Seniors Rights Service has commissioned the Australian Institute of Family Studies (AIFS) to undertake exploratory, qualitative research with the aim to support a focused examination of the factors, dynamics and effects of isolation experienced by older people in New South Wales as well as a consideration of the status of older people’s rights in this context. This research also aims to reflect the challenges identified by Seniors Rights Service, in connecting with older people who are experiencing isolation and who require services and support.
Social and geographical isolation
Isolation is a risk factor for elder abuse. The Australian National Elder Abuse Prevalence Study showed that lower levels of contact with family and friends was associated with a higher likelihood of experiencing elder abuse. Social and geographical isolation are of concern due to their impact on the wellbeing of older people.
Social and geographical isolation can be experienced separately or together.
Social isolation is an objective lack of connection and interaction with social networks, which can include family, friends and community.
Geographical isolation is marked by logistical and practical barriers to an older person’s connection to and active participation in the community. These barriers may be:
- related to limited transportation
- cultural and linguistic
- cognitive or related to other impairments.
Geographical isolation also affects older people’s access to:
- Health services
- Financial services
- Social and community services
- Legal and dispute resolution services
How is isolation experienced by older people?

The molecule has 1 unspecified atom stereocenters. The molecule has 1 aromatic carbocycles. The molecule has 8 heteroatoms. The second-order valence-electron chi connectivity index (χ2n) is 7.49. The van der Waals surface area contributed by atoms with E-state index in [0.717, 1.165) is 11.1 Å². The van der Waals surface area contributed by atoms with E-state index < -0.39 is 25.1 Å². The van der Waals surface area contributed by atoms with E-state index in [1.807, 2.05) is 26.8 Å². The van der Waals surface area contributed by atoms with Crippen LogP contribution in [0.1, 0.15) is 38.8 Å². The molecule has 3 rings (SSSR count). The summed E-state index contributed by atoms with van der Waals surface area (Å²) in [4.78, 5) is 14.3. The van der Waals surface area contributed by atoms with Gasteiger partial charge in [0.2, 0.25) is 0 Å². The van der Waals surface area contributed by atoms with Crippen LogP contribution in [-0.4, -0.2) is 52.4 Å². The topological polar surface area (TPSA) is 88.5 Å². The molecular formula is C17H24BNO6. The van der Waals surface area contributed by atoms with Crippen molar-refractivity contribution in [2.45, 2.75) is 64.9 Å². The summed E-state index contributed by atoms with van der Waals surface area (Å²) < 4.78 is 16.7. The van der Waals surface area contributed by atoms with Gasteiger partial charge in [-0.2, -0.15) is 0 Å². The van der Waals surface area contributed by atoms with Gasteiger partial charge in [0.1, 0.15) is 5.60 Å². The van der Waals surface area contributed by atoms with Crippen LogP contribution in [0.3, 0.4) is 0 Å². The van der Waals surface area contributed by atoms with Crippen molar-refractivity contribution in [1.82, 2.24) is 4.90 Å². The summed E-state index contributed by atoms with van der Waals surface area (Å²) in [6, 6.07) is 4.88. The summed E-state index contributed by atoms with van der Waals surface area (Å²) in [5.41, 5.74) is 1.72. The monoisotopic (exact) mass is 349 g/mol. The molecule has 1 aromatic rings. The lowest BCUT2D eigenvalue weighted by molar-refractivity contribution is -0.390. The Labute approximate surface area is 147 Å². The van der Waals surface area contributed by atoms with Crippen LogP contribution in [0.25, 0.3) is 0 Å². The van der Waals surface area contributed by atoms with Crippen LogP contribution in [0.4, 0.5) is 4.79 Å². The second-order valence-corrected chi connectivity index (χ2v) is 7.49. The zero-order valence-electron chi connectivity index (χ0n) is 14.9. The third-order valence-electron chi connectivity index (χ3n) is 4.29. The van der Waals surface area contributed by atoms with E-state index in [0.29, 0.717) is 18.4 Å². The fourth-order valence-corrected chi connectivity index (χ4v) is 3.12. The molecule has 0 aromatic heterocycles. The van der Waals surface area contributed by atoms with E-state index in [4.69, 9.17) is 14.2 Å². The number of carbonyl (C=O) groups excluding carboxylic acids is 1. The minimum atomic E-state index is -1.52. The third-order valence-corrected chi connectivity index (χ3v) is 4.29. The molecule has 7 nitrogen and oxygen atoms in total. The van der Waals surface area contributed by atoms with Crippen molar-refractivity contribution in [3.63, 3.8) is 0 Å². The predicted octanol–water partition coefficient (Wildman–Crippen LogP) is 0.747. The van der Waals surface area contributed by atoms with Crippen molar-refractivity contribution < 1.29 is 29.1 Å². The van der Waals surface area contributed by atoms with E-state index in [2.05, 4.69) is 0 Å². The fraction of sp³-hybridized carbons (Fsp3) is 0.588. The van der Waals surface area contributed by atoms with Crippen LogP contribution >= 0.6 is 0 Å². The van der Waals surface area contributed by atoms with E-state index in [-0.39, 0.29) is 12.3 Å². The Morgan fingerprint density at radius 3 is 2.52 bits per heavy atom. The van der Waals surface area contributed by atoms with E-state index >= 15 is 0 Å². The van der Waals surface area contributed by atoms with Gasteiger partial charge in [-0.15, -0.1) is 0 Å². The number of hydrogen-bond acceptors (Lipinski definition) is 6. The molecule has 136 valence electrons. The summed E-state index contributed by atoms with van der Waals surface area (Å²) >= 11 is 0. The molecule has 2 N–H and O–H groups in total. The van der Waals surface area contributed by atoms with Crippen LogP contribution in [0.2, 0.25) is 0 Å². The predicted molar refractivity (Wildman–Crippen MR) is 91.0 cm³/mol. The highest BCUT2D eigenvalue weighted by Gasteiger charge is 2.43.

- The findings indicated that experiences of isolation are characterised by ageism and social stigma around the ageing process.
- In previous research, older people have reported a tension between social isolation and the desire to maintain independence, which can reduce connection with others.
- The literature also showed that gender plays a role in experiences of isolation, with women more likely to engage in socially connecting activities than men.
- A lack of local opportunities, information and age-friendly infrastructure are barriers to engaging in the community.
- Interviews with service providers suggested that limited service capacity and accessibility to services in regional, rural and remote communities compounded the social isolation experienced by older people.
- Some service providers observed that geographical isolation exacerbated experiences of social isolation for older people.
What factors give rise to isolation?
- Family conflict
- Caring responsibilities
- Illness, reduced mobility, cognitive or other impairments
- Cultural and linguistic factors
- Lack of access to technology
- Low self-esteem
- Challenges such as those related to COVID-19 restrictions
- Stigma associated with the ageing process
- Socio-economic disadvantage and housing and financial stress
- Lack of access to services and community infrastructure
What are the effects of isolation on older people?
Our findings showed that the effects of isolation on older people were typically multiple and related to each other, including:
- poor personal or self-care
- decreased mobility
- decreased mood and memory
- apathy and reduced participation in previous areas of interest
- poor diet
How can we improve services and supports to meet the needs of isolated older people?
- Use formal screening tools to measure geographical isolation and develop connections in communities to identify isolated older people.
- Improve the usability of the My Aged Care portal for older people seeking support.
- Improve support for health care providers (such as general practitioners) to identify isolated older people.
- Councils and organisations to provide a sense of community and inclusion for older people